This week I’m on a short break from school for the holidays and one of my goals for the week has been to get comfortable with the Strava API. Strava is my social media of choice and it also holds buckets of data for athletes, which makes it an interesting datasource to build an application off of. The best part about the Strava API is how good their documentation is. It is well organized, provides generic curl examples and describes the API interactions in a clear way that is easy for a beginner programmer like me to understand.
The first feature I wanted to build was to allow a user to create an account on my app, then allow them to authenticate that account with their own profile on Strava. Additionally, I needed to work out how to test this process. I had already messed around a little with using Faraday to access the API through my command-line, but the production app will need a full test suite. Before we get into testing let’s look at the Strava API authentication flow.
Strava Authentication Flow
The API docs outline the flow very well:
- Redirect user to the Strava authentication URL to sign-in and view the authorization page. A few parameters are passed in the URL to identify the app and give Strava a url to redirect back to.
- If the user authorizes the app, then Strava uses the provided url to redirect back to the app and passes a code as a parameter. If the user cancels the authorization they are still redirected back to the app, but are not given a code.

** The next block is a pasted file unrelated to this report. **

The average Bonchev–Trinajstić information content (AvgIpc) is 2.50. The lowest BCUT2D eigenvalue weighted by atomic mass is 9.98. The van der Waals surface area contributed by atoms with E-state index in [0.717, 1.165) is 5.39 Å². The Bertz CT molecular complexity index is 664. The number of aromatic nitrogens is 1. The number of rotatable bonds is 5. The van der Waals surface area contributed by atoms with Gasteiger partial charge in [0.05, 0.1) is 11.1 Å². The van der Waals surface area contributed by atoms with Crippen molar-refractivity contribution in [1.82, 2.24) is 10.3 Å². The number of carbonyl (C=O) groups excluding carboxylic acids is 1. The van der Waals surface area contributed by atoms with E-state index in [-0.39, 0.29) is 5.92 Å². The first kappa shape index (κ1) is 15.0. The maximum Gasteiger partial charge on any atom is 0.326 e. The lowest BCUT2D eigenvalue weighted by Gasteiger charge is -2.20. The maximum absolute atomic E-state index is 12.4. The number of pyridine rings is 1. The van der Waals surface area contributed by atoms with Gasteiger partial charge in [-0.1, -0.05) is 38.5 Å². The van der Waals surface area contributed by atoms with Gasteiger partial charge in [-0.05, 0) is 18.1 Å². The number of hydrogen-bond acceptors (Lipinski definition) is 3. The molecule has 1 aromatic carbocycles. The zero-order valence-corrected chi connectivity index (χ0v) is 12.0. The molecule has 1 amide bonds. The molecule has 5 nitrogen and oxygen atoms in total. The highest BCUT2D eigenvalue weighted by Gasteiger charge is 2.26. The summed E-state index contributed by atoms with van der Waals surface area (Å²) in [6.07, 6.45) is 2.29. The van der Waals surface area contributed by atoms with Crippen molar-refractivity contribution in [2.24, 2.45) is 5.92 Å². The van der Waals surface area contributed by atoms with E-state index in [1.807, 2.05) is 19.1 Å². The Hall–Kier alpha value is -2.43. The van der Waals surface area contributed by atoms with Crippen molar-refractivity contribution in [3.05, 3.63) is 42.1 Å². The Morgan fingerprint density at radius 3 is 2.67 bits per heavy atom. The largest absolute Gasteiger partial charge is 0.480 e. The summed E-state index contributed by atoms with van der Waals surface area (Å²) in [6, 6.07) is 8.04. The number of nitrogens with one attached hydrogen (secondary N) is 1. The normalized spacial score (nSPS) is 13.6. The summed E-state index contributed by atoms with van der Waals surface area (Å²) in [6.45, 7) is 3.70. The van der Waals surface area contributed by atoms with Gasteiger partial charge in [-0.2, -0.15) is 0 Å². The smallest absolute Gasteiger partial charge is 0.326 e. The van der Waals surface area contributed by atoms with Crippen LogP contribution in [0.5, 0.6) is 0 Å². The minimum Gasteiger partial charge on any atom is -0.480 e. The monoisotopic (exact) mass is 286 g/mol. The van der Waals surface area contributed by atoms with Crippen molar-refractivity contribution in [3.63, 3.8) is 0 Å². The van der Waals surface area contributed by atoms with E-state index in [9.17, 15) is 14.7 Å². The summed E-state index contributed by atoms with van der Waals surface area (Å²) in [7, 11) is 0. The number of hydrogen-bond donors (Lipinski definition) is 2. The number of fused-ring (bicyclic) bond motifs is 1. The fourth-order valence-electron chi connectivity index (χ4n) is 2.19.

- The app must then take that code, along with the app ID and app secret token, then send it back to Strava.
- If the code, app ID and app secret token are all valid, then Strava returns a user authentication token along with the user’s basic profile.
- My app then saves the user authentication token as well as the Strava profile ID in the user profile.
Test Environment Setup
Make sure the test environment database is setup (I’m using PostreSQL) and it is migrated. These are the gems I’m using to contact the API and run my test suite:
- Faraday — Creates the API calls for me and manages the additional params I need to pass to the API
- JSON — Parses the JSON responses from the API into OpenStruct objects to allow the response to be access with basic Ruby instance methods